’Ganges’ features a solid 1080i/VC-1 transfer that nearly lives up to the visual splendor of ‘Planet Earth’ and ‘Galapagos.’ Colors are strong and natural, contrast is bold and bright, and shadows are deep and well delineated. Whether the camera is focused on the icy blue hues of the Himalayas or the sun-drenched plains of the river proper, primaries pop and create the sort of three dimensional picture I’ve come to expect from proficient high-def transfers. Better still, detail is impressive throughout the production, boasting plenty of crisp edges and clean textures. I could easily count the individual hairs on a distant mountain cat, the tiny stones scattered along the river bed, and the stubble on the faces of the Sundarban villagers. While I did encounter a bit more intermittent softness than I expected to find, such mishaps should be attributed to the original source rather than Warner’s technical transfer.
Unfortunately, ‘Ganges’ suffers from noise. Artifacts occasionally flutter across the screen, nighttime shots exhibit a bit of crushing, and I caught some color banding shooting across the skies. While individual instances of each issue are brief and relatively negligible, the frequency of the noise brings the transfer down a notch. Even so, ‘Ganges’ looks better than the majority of nature documentaries available on Blu-ray, outclasses its standard DVD counterpart and HDTV broadcast, and will make an excellent addition to your collection.
When ‘Ganges’ disappoints, it’s at the hands of a bland DTS 5.1 surround track that simply doesn’t have a lot to do aside from methodically supporting the on-screen visuals. As one might expect, Bhuchar’s narration anchors the majority of the soundfield to the front speakers and doesn’t lend itself to an immersive surround experience. Every time she starts to speak, the secondary elements in the soundfield are hushed to avoid overpowering her soft-spoken voice. Of course, the very nature of a narrated documentary requires a sacrifice from the LFE channel and while the rear speakers are still functional, they rarely engage the listener and only manage to offer a few sonic surprises. Thankfully, Bhuchar’s line reading sounds crisp, clear, and consistent throughout each episode.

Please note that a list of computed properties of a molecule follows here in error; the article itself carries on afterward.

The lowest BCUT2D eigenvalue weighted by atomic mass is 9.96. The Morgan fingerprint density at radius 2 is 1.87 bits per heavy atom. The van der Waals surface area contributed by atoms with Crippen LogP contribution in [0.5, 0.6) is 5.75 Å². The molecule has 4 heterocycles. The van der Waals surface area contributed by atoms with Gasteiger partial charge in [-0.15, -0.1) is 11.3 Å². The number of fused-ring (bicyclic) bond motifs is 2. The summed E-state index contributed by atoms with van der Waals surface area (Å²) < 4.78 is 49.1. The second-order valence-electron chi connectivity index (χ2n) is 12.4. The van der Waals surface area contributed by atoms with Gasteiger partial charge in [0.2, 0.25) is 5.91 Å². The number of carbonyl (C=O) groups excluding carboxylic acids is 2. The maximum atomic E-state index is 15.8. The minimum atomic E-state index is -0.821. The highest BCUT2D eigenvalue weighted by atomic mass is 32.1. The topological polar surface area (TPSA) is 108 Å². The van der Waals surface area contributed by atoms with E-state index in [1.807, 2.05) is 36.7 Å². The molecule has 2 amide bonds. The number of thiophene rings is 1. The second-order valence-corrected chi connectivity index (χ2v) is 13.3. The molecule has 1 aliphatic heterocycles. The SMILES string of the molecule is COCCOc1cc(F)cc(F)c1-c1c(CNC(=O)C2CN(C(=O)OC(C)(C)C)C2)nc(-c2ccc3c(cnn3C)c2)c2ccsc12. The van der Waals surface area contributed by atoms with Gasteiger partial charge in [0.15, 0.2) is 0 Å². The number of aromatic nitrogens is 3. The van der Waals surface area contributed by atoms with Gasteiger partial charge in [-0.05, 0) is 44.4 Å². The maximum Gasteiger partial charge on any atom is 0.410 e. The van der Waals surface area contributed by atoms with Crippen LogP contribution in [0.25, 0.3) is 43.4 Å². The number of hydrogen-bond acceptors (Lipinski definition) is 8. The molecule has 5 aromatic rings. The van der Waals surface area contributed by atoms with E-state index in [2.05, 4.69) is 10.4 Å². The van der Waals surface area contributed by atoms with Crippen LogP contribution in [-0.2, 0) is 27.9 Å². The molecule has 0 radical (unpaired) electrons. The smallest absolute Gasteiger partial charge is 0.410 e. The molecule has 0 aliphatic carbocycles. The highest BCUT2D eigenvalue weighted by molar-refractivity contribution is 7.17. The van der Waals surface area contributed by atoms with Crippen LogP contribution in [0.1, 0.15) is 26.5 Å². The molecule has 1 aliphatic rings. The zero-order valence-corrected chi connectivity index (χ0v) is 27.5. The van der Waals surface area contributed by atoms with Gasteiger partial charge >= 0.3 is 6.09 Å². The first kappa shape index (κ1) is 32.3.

If I have any significant technical complaint, it’s that effects still sound a bit muddled and compressed even when Bhuchar stops speaking. I appreciated the thunderous steps of rhinoceroses, the populated chatter of crowd noise, and the throaty growly of tigers, but I thought the entire soundtrack would really benefit from more showcase moments than it did. As it stands, ‘Ganges’ merely delivers an average high-def audio experience that sounds too similar to its standard DVD counterpart to nab a higher score from me.
(Note this Blu-ray disc includes English, Hindi, and Bengali narration.)
’Ganges’ arrives on Blu-ray with the same pair of features that appear on the DVD. I’m still surprised that a documentary of this nature doesn’t have hours and hours of deleted footage for your viewing pleasure, but this disc at least includes a few cuts and extensions. However, considering the fact that BBC’s sister-project ‘Galapagos’ was released without any supplemental content, I’ll take what I can get.
’Ganges’ is a spectacular documentary that reveals the challenges and tribulations facing India’s foremost source of life, history, and culture. More than a series of beautiful images, this BBC production is lyrical and haunting, giving viewers a taste of our fading natural world. Alas, this Blu-ray release is a bit of a mixed bag. It features a solid video transfer, but merely offers an average audio track and a light collection of supplements. Still, documentary fans will find the disc’s shortcomings to be par for the course. If you enjoyed ‘Planet Earth’ and ‘Galapagos,’ consider ‘Ganges’ to be another worthy addition to your shelf.